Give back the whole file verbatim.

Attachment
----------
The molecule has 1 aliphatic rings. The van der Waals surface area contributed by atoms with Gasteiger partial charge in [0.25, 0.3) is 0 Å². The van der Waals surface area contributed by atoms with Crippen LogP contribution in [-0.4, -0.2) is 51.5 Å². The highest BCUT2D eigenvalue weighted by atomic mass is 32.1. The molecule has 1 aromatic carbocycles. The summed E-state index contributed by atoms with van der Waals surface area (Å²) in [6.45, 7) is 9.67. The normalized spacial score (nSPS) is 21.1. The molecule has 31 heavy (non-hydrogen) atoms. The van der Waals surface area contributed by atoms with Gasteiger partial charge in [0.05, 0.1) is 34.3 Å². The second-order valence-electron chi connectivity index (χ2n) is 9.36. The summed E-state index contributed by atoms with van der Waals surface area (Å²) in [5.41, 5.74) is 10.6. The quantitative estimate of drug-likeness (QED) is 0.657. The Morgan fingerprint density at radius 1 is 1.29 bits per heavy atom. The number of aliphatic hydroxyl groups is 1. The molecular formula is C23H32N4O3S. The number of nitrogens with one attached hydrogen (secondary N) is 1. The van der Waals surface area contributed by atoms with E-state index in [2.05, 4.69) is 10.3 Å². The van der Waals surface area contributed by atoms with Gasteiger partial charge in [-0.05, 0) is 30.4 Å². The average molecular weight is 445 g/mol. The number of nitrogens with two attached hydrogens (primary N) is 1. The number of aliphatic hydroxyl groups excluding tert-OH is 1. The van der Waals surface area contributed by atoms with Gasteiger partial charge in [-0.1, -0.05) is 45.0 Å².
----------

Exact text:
The molecule has 1 aliphatic rings. The van der Waals surface area contributed by atoms with Gasteiger partial charge in [0.25, 0.3) is 0 Å². The van der Waals surface area contributed by atoms with Crippen LogP contribution in [-0.4, -0.2) is 51.5 Å². The highest BCUT2D eigenvalue weighted by atomic mass is 32.1. The molecule has 1 aromatic carbocycles. The summed E-state index contributed by atoms with van der Waals surface area (Å²) in [6.45, 7) is 9.67. The normalized spacial score (nSPS) is 21.1. The molecule has 31 heavy (non-hydrogen) atoms. The van der Waals surface area contributed by atoms with Gasteiger partial charge in [0.05, 0.1) is 34.3 Å². The second-order valence-electron chi connectivity index (χ2n) is 9.36. The summed E-state index contributed by atoms with van der Waals surface area (Å²) in [5.41, 5.74) is 10.6. The quantitative estimate of drug-likeness (QED) is 0.657. The Morgan fingerprint density at radius 1 is 1.29 bits per heavy atom. The number of aliphatic hydroxyl groups is 1. The molecular formula is C23H32N4O3S. The number of nitrogens with one attached hydrogen (secondary N) is 1. The van der Waals surface area contributed by atoms with E-state index in [2.05, 4.69) is 10.3 Å². The van der Waals surface area contributed by atoms with Gasteiger partial charge in [-0.05, 0) is 30.4 Å². The average molecular weight is 445 g/mol. The number of nitrogens with two attached hydrogens (primary N) is 1. The number of aliphatic hydroxyl groups excluding tert-OH is 1. The van der Waals surface area contributed by atoms with Gasteiger partial charge in [-0.1, -0.05) is 45.0 Å².